Bridge Watersport Park plan rejected by council assessment panel

Adam Bruce and Paul Daniel have been left scratching their heads after their plan for a Murray Bridge tourist attraction was knocked back.

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Outdated planning laws may prevent a water sport park from being built in Murray Bridge.

The local council’s assessment panel voted not to approve the project on Friday, despite positive recommendations from government departments and the council’s own planning staff.

Proponents Adam Bruce and Peter Daniel had planned to establish a cable water sports park – South Australia’s first – on the river flats on Murray Bridge’s east side.

The pair said they were now considering their options.

“It was a bit of a shock,” Mr Bruce said of the setback.

“We’re disappointed.

“We spent a lot of time, money and effort to get to this point.”

The decision came down to the wire at Friday’s meeting.

Two members of the five-person panel were in favour of the development and two were set against it.

Councillor Karen Eckerman covered her face with her hands, wavered for a few moments, but finally raised her hand to vote against the project.

Rules laid down after 1956 flood led to proposal's rejection

Two of the panellists, Gavin Lloyd-Jones and Marc Voortman, said they would be willing to approve the park under certain conditions.

“There's not a lot of policy that speaks directly against it,” Mr Voortman said.

Myles Somers and Tony Huppatz voted against because the development was located in the River Murray flood zone.

Permanent developments are discouraged below the high water mark of 1956, with exceptions such as Murray Bridge’s new regional rowing centre.

However, Mr Somers conceded that planning laws in the flood zone were outdated.

“The policy probably doesn’t give us enough guidance to make very clear decisions,” he said.

“It’s largely based on the 1956 flood event, (but) the river’s changed dramatically since then, the climate’s changed dramatically since then.

“We need to base our policy on the modern day river, how floods are managed and science.

“Unfortunately that doesn’t help us today.”

Cr Eckermann said she had struggled with her decision.

“The Rural City of Murray Bridge wants to encourage tourism and developments of this nature,” she said.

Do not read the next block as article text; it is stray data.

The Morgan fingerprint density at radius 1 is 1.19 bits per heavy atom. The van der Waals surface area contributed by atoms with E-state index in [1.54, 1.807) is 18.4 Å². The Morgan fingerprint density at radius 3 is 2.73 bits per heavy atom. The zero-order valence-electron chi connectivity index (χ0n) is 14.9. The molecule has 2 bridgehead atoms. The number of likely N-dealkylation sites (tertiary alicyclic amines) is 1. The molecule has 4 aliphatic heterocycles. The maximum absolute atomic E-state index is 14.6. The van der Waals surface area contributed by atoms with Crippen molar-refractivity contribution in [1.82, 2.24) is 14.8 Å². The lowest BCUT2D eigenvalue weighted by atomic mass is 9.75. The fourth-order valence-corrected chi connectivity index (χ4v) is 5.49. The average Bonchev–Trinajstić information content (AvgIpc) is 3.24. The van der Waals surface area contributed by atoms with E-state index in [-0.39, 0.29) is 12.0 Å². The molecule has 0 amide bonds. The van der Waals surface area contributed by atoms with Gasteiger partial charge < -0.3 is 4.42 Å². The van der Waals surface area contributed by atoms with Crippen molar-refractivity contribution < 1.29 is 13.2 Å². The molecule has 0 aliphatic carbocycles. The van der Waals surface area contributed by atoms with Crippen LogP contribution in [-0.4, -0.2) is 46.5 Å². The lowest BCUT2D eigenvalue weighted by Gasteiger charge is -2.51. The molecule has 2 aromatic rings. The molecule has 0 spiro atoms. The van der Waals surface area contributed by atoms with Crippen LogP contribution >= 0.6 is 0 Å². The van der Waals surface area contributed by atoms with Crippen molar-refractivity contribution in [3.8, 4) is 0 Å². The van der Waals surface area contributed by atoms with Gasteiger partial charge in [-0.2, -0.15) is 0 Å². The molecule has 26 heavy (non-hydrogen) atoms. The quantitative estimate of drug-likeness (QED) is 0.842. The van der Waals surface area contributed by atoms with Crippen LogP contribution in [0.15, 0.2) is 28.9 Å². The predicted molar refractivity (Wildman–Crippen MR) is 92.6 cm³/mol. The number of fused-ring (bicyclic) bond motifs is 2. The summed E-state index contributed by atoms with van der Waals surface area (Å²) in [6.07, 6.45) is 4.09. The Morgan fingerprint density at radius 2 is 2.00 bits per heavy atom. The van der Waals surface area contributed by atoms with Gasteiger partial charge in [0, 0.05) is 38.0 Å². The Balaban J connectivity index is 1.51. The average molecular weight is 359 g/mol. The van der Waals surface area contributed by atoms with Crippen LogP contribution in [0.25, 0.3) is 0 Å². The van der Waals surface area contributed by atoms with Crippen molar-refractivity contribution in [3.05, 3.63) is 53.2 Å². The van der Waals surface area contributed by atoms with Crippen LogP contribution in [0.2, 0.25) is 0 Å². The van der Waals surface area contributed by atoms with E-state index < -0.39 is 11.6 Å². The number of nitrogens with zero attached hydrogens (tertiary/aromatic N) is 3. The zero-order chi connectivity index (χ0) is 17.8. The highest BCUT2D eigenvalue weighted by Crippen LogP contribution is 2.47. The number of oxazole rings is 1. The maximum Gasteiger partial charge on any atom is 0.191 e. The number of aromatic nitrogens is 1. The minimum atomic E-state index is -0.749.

“The broader community, I’m very confident, would like this development to proceed.

“However, I’ve heard and read some things today (at the meeting) and in the report that cause me some form of doubt about the location.

“We want you to come to Murray Bridge, we really want this development to proceed, but I can’t approve it in that particular location.”

Eight residents objected to water sport park proposal

The panel spent almost two hours debating the proposal in Murray Bridge’s council chamber, and heard objections from several nearby residents.

Rhona Parker-Benton said noise from the water sport park would be a problem.

“We run a successful bed and breakfast and peace and quiet are the main selling points,” she said.

Sonya Fraser suggested there would be trouble at the intersection of Siesta Drive and Lookout Drive, in front of the RSL, if hundreds more people had to drive through each day.

And what would happen if the attraction went bust – would it become an eyesore like the former Puzzle Park?

Joanne Pfeiffer warned that stormwater runoff from the park could have a severe effect on surrounding farmland, including hers.

“You may water an area, put the water on the surface, and all of a sudden it will pop up four or five paddocks further down or even upstream,” she said.

“We cannot afford for our successful agricultural business to be affected.”

Bill Antel argued that the whole proposal was “manifestly inappropriate”.

He suggested a wetland be built on the site instead – maybe the proponents could charge admission.

Consultant Ken Body, acting for Mr Bruce and Mr Daniel, responded to each resident and argued that the proposal should be approved.

“The applicant is local and has the best interests of the community and Murray Bridge at heart,” he said.

“The proposal is thoroughly designed, will be responsibly and sustainably managed, and will enhance the locality by providing an attraction that will be provided by locals and tourists alike.”

Mr Bruce said the main building at the park would be built 1.3 metres above ground level and would be capable of being opened up to endure a flood, a requirement of the zoning rules.

The panel did not accept the idea.

So what happens now?

According to the council, applicants who are unhappy with a decision by the assessment panel have up to two months to decide whether to appeal to the Environment, Resources and Development Court.

The alternative would be abandoning a plan that has been in the works for more than five years.